Talking Movies

July 14, 2018

The Drone Aesthetic: Part II

I recently saw the effective double-bill of ‘The Bad Place’ and ‘Wayward Sisters’ episodes of Supernatural season 13 and think it’s time to revisit the idea of the Drone Aesthetic.

September 2nd 2016 saw me musing on the unusually expansive quality of aerial photography in three BBC documentaries. Simon Reeve showed off his drone with shots that started near him and then wheeled away to reveal the mountainous quality of the Greek landscape. Brian Cox was observed from a height walking English beaches and Icelandic glaciers, and he also deployed the drone for the same effect as Reeve: the camera suddenly tumbling back in space, revealing itself as airborne and the person standing near a cliff edge. Peter Barton explained the Battle of the Somme using a drone to seamlessly move from a trench view to an aerial vantage point of the battlefield; revealing obvious differences in height over the wider landscape which, while invisible from a trench, was consistently put to work by the Germans in their defensive strategy.

It seems something of an arms race then developed in the BBC as both Rick Stein and Michael Portillo’s various travelogues were granted their own drones. Soon Stein and Portillo were mooching around Europe and North America by plane, train, and automobile, accompanied by a faithful drone to show they could walk along a beach observed from a height just as well as that young whippersnapper Cox. But they were less given to the ostentation of what we might call the Reeve Effect. There were a sight less sudden pull-outs by the drone to reveal its airborne status. Instead the focus was on shots by the drone serenely observing cityscapes or flying gently over rising hills. By an odd coincidence just 10 days after I wrote about the Drone Aesthetic I saw Don’t Breathe, which begins with a drone shot.

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September 2, 2016

It’s just me and my drone

While watching three different BBC documentaries recently I was struck by the unusually expansive quality of their aerial photography; and then realised they were all using drones.

drone-filming-other-drones-for-bbc-simon-reeve

The first documentary was Simon Reeve’s travelogue in Greece, in which elaborate pull-out shots of mountainous Greek landscapes seemed to come from nowhere; starting too close to Reeve to be a zoom from a helicopter, but ending up too far away to be a crane shot. They were of course drones, and Reeve even made the drone the centre of attention when he and its operator jumped out of a van in a salubrious part of Athens and surreptitiously sent their drone straight up to see how many of the local worthies were cheating the government of tax by pretending they didn’t have a swimming pool when there were clearly nearly twenty in the drone’s frame. Such guerilla tactics would make Werner Herzog proud, and of course Herzog has employed drones himself; nearly making everyone sick in Cave of Forgotten Dreams 3-D by flying from a vineyard up to the titular site. But drone technology has developed since Herzog’s 2010 shoot.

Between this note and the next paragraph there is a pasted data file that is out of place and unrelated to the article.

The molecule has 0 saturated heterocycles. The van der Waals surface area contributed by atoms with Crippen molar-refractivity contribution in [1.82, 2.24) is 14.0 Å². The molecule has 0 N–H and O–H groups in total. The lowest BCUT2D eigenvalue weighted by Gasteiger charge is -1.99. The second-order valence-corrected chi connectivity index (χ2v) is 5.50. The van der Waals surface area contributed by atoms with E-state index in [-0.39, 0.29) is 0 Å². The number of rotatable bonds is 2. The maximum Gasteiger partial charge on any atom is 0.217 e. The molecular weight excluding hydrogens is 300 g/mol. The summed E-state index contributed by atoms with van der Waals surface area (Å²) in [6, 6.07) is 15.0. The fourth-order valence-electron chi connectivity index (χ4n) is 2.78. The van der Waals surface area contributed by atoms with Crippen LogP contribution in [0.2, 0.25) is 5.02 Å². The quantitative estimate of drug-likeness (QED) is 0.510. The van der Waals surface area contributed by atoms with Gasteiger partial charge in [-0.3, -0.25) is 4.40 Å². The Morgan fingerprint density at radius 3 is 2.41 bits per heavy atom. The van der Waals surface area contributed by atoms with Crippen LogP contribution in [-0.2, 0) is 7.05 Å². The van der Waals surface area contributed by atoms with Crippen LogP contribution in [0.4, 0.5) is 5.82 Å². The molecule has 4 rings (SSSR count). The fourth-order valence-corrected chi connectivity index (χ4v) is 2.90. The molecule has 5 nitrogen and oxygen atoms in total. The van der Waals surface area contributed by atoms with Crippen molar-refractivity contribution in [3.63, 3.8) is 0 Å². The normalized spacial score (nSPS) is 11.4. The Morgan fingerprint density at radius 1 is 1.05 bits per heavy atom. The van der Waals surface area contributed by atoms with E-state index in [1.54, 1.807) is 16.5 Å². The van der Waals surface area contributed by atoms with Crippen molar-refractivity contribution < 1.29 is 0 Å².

Brian Cox’s recent Forces of Nature loved nothing better than tracking Cox from a hundred feet above as he walked along English beaches or Icelandic glaciers, and the images were startlingly good. Whereas Herzog’s drone imagery was disjunctive, Cox’s drone imagery was notable only for the style it employed, not for any difference in quality to more traditionally mounted cameras. One of those signature styles was a reprise of the Reeve special, narrating to the camera which suddenly tumbles back in space and reveals itself to now be airborne and the narrator standing near the edge of a Greek valley or the white cliffs of Dover. Peter Barton’s The Somme From Both Sides deployed its drone in a related manner to great effect. At a fraction of the hassle of using a crane camera Barton delivered his narration to a drone which then swooped upwards to reveal the landscape beyond him, so that we went from a trench’s view of the battlefield to an aerial vantage point in seconds. This was tremendously effective in conveying why the Germans made the Somme so bloody for the British; from the trenches you miss the obvious differences in height over the wider landscape which the Germans consistently put to work in their defensive strategy.

But can advances in drone technology and falling drone prices make for a new cinematic aesthetic? David Fincher in Side by Side notes that he was able to place a camera in a boat for a sequence in The Social Network because of how lightweight a digital camera could now be. If a drone camera needing only one operator can achieve a shot that would have taken Orson Welles days to prepare for with the technology of his time then could we be in for a new avalanche of style in indie movies? If someone wants to achieve the isolating effect of the pull-out from Gary Powers in the dock in Bridge of Spies they don’t need the resources of a Spielberg, they could just hover their drone and then fly it away and make their low-budget drama suddenly seem incredibly slick. Forget filming your movie on your iPhone like Tangerine, imagine sitting in the IFI’s smallest screen watching a low-budget film in which unknown actors look out a window when the camera suddenly pulls away from them and keeps on retreating, observe them fading away into irrelevance as just some of the people with stories in this city.

The Drone Aesthetic.

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